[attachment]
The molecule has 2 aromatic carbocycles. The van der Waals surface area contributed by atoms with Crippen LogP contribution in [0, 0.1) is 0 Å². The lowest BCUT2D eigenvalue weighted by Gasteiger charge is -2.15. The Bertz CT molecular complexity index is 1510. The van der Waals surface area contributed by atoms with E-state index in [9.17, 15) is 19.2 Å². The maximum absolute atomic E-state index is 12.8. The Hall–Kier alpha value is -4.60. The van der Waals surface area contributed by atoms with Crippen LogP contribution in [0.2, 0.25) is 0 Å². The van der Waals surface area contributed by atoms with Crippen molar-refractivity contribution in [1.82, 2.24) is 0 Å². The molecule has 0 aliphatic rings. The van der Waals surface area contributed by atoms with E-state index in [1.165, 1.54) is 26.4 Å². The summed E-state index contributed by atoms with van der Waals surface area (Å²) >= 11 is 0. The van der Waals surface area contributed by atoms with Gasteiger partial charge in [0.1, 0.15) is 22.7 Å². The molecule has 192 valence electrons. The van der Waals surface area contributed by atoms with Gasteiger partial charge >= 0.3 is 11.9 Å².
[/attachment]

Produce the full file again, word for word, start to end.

The molecule has 2 aromatic carbocycles. The van der Waals surface area contributed by atoms with Crippen LogP contribution in [0, 0.1) is 0 Å². The lowest BCUT2D eigenvalue weighted by Gasteiger charge is -2.15. The Bertz CT molecular complexity index is 1510. The van der Waals surface area contributed by atoms with E-state index in [9.17, 15) is 19.2 Å². The maximum absolute atomic E-state index is 12.8. The Hall–Kier alpha value is -4.60. The van der Waals surface area contributed by atoms with Crippen LogP contribution in [0.2, 0.25) is 0 Å². The van der Waals surface area contributed by atoms with Crippen molar-refractivity contribution in [1.82, 2.24) is 0 Å². The molecule has 0 aliphatic rings. The van der Waals surface area contributed by atoms with E-state index in [1.165, 1.54) is 26.4 Å². The summed E-state index contributed by atoms with van der Waals surface area (Å²) >= 11 is 0. The van der Waals surface area contributed by atoms with Gasteiger partial charge in [0.1, 0.15) is 22.7 Å². The molecule has 192 valence electrons. The van der Waals surface area contributed by atoms with Gasteiger partial charge >= 0.3 is 11.9 Å².